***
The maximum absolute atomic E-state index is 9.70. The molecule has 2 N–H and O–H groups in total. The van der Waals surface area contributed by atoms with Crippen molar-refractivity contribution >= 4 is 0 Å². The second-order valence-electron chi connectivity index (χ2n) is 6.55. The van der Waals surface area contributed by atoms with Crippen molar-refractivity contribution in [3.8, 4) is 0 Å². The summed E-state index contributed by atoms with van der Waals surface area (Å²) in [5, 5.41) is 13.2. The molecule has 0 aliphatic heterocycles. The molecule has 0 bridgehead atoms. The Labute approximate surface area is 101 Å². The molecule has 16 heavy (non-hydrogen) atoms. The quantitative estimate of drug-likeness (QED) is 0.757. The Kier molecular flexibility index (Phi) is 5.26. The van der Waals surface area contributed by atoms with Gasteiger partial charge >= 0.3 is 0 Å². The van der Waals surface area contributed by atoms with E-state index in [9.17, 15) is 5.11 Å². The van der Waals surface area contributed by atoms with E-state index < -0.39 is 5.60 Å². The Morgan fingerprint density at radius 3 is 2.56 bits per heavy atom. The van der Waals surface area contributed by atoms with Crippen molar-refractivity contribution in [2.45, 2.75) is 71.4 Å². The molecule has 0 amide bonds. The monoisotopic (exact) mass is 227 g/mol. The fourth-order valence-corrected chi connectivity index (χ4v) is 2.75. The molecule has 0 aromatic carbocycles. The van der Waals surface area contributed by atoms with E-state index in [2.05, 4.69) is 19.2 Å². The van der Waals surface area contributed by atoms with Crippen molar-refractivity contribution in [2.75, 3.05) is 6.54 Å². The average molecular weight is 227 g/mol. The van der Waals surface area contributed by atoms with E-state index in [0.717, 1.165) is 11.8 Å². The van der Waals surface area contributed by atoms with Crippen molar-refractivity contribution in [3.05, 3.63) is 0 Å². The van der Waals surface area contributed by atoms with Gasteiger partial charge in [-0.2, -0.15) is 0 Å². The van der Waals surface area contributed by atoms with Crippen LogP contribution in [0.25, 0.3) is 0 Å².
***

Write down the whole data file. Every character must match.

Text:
The maximum absolute atomic E-state index is 9.70. The molecule has 2 N–H and O–H groups in total. The van der Waals surface area contributed by atoms with Crippen molar-refractivity contribution >= 4 is 0 Å². The second-order valence-electron chi connectivity index (χ2n) is 6.55. The van der Waals surface area contributed by atoms with Crippen molar-refractivity contribution in [3.8, 4) is 0 Å². The summed E-state index contributed by atoms with van der Waals surface area (Å²) in [5, 5.41) is 13.2. The molecule has 0 aliphatic heterocycles. The molecule has 0 bridgehead atoms. The Labute approximate surface area is 101 Å². The molecule has 16 heavy (non-hydrogen) atoms. The quantitative estimate of drug-likeness (QED) is 0.757. The Kier molecular flexibility index (Phi) is 5.26. The van der Waals surface area contributed by atoms with Gasteiger partial charge >= 0.3 is 0 Å². The van der Waals surface area contributed by atoms with E-state index in [9.17, 15) is 5.11 Å². The van der Waals surface area contributed by atoms with E-state index < -0.39 is 5.60 Å². The Morgan fingerprint density at radius 3 is 2.56 bits per heavy atom. The van der Waals surface area contributed by atoms with Crippen molar-refractivity contribution in [2.45, 2.75) is 71.4 Å². The molecule has 0 amide bonds. The monoisotopic (exact) mass is 227 g/mol. The fourth-order valence-corrected chi connectivity index (χ4v) is 2.75. The molecule has 0 aromatic carbocycles. The van der Waals surface area contributed by atoms with E-state index in [2.05, 4.69) is 19.2 Å². The van der Waals surface area contributed by atoms with Crippen molar-refractivity contribution in [2.75, 3.05) is 6.54 Å². The average molecular weight is 227 g/mol. The van der Waals surface area contributed by atoms with E-state index in [0.717, 1.165) is 11.8 Å². The van der Waals surface area contributed by atoms with Crippen molar-refractivity contribution in [3.05, 3.63) is 0 Å². The van der Waals surface area contributed by atoms with Gasteiger partial charge in [-0.2, -0.15) is 0 Å². The van der Waals surface area contributed by atoms with Crippen LogP contribution in [0.25, 0.3) is 0 Å².